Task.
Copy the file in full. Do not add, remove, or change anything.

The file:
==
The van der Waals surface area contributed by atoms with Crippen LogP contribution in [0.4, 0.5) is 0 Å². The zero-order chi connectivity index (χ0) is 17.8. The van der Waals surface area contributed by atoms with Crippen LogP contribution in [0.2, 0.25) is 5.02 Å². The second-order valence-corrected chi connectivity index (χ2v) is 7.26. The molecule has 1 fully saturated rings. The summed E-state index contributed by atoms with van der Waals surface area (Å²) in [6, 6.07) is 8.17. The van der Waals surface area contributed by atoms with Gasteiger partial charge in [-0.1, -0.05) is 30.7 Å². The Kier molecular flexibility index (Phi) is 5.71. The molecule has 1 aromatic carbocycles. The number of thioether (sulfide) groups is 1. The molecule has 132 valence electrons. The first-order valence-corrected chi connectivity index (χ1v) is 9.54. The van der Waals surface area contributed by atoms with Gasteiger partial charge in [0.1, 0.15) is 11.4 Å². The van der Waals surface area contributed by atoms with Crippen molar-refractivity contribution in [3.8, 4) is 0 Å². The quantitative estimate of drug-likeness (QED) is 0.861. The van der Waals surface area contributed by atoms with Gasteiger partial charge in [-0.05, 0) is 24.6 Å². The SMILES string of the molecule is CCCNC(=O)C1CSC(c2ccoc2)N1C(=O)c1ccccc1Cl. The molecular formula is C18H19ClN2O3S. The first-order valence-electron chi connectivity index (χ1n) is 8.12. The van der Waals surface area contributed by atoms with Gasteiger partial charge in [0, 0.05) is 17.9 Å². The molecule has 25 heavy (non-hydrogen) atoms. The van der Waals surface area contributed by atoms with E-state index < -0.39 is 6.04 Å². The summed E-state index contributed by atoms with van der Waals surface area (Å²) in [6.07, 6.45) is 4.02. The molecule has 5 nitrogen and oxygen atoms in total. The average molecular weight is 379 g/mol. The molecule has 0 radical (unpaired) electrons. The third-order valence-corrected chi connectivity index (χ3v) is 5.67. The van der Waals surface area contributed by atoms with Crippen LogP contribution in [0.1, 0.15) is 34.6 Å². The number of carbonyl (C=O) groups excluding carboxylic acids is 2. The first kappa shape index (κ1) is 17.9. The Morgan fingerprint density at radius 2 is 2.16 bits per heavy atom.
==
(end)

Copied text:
The van der Waals surface area contributed by atoms with Crippen LogP contribution in [0.4, 0.5) is 0 Å². The zero-order chi connectivity index (χ0) is 17.8. The van der Waals surface area contributed by atoms with Crippen LogP contribution in [0.2, 0.25) is 5.02 Å². The second-order valence-corrected chi connectivity index (χ2v) is 7.26. The molecule has 1 fully saturated rings. The summed E-state index contributed by atoms with van der Waals surface area (Å²) in [6, 6.07) is 8.17. The van der Waals surface area contributed by atoms with Gasteiger partial charge in [-0.1, -0.05) is 30.7 Å². The Kier molecular flexibility index (Phi) is 5.71. The molecule has 1 aromatic carbocycles. The number of thioether (sulfide) groups is 1. The molecule has 132 valence electrons. The first-order valence-corrected chi connectivity index (χ1v) is 9.54. The van der Waals surface area contributed by atoms with Gasteiger partial charge in [0.1, 0.15) is 11.4 Å². The van der Waals surface area contributed by atoms with Crippen molar-refractivity contribution in [3.8, 4) is 0 Å². The quantitative estimate of drug-likeness (QED) is 0.861. The van der Waals surface area contributed by atoms with Gasteiger partial charge in [-0.05, 0) is 24.6 Å². The SMILES string of the molecule is CCCNC(=O)C1CSC(c2ccoc2)N1C(=O)c1ccccc1Cl. The molecular formula is C18H19ClN2O3S. The first-order valence-electron chi connectivity index (χ1n) is 8.12. The van der Waals surface area contributed by atoms with Gasteiger partial charge in [0, 0.05) is 17.9 Å². The molecule has 25 heavy (non-hydrogen) atoms. The van der Waals surface area contributed by atoms with E-state index < -0.39 is 6.04 Å². The summed E-state index contributed by atoms with van der Waals surface area (Å²) in [6.07, 6.45) is 4.02. The molecule has 5 nitrogen and oxygen atoms in total. The average molecular weight is 379 g/mol. The molecule has 0 radical (unpaired) electrons. The third-order valence-corrected chi connectivity index (χ3v) is 5.67. The van der Waals surface area contributed by atoms with Crippen LogP contribution in [0.1, 0.15) is 34.6 Å². The number of carbonyl (C=O) groups excluding carboxylic acids is 2. The first kappa shape index (κ1) is 17.9. The Morgan fingerprint density at radius 2 is 2.16 bits per heavy atom.